Sunday, November 11, 2012

Journey 2: The Mysterious Island (Warner Bros., New Line, Contra Film, 2012)

by Mark Gabrish Conlan • Copyright © 2012 by Mark Gabrish Conlan • All rights reserved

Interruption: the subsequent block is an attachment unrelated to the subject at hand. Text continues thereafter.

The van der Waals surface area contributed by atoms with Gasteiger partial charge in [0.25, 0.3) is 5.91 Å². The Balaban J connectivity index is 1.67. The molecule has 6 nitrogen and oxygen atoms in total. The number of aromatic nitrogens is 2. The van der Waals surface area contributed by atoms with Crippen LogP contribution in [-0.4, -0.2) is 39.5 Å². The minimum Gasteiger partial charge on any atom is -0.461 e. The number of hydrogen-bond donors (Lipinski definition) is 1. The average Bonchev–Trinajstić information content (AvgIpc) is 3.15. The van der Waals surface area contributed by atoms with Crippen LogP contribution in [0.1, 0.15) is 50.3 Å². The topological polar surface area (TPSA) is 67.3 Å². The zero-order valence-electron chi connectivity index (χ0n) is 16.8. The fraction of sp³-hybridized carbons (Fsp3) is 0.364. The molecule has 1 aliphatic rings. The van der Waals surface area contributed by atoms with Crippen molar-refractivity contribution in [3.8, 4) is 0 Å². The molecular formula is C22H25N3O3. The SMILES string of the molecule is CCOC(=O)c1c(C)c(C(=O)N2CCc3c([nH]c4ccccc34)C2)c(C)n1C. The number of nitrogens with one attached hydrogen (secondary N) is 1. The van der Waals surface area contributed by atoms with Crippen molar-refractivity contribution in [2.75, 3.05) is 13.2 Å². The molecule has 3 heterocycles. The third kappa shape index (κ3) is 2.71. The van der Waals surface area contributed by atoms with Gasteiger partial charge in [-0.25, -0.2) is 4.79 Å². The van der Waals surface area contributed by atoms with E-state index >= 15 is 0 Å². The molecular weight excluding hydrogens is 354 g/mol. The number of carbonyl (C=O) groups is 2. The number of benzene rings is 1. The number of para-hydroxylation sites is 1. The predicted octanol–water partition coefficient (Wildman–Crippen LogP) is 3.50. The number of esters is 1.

The film was Journey 2: The Mysterious Island, the 2012 sequel to the 2008 version of Journey to the Center of the Earth, which was shot in 3-D — as was this sequel (so Revenge of the Creature is no longer the only sequel to a 3-D movie that is itself in 3-D!), though while the DVD of Journey to the Center of the Earth included a 3-D version and came packaged with the glasses needed to see it that way, Journey 2 came in a cheap-jack DVD that included only a 2-D version of the film (though even without the 3-D some of the depth effects were quite impressive and entertaining). Journey 2 has a different director than the first film (Brad Peyton replacing Eric Brevig), different writers (Richard Outten, Brian Gunn and Mark Gunn instead of Michael D. Weiss, Jennifer Flackett and Mark Levin) and with one important exception, a completely different cast, but it has much the same appeal: a campy kids’ adventure story that doesn’t take itself at all seriously and thereby manages to be considerably more entertaining than some of the dreary superhero films we’ve been put through of late! The cast member the two films have in common is Josh Hutcherson, whom we’d just seen as Peeta Mellark in The Hunger Games (somewhat appropriately since both Journey 2 and The Hunger Games put his character in an isolated environment where he stands a good chance of getting killed, though in Journey 2 the dangers are natural rather than human or bio-engineered), repeating his role as Sean Anderson. The conceit of these films is that Jules Verne’s writings are actually non-fiction, cleverly disguised as sci-fi but really accounts of genuine adventures, but for some reason in this episode the character of Sean’s father (played in the original by Brendan Fraser) has disappeared and Sean has been left with a foster couple. His legal guardian is Hank (Dwayne Johnson, the wrestler-turned-actor formerly known as “The Rock,” though out of his wrestling persona he’s actually quite hot looking if you like ’em butch and don’t mind the silly “pec-popping” gag he does at several points in the film), but Sean is quite put out that he’s been removed to this dull home in Dayton, Ohio. At the beginning of the movie he isn’t doing drugs but he’s showing all the other common indicia of movie teen alienation — he’s leading the cops through a merry chase through the nighttime streets of Dayton and treating speed-limit and reckless-driving laws as if they don’t apply to him. In a gimmicky but still entertaining slapstick chase (full of the appealing mechanical gags we’ve seen in a number of the Abbott and Costello movies!) Sean does some crazy leaps through people’s fences with his motorcycle before landing both himself and his bike in a neighbor’s swimming pool. “Care to go for a nighttime swim?” he asks the cops as they stand over the pool, ready to apprehend him, as he emerges in full leather.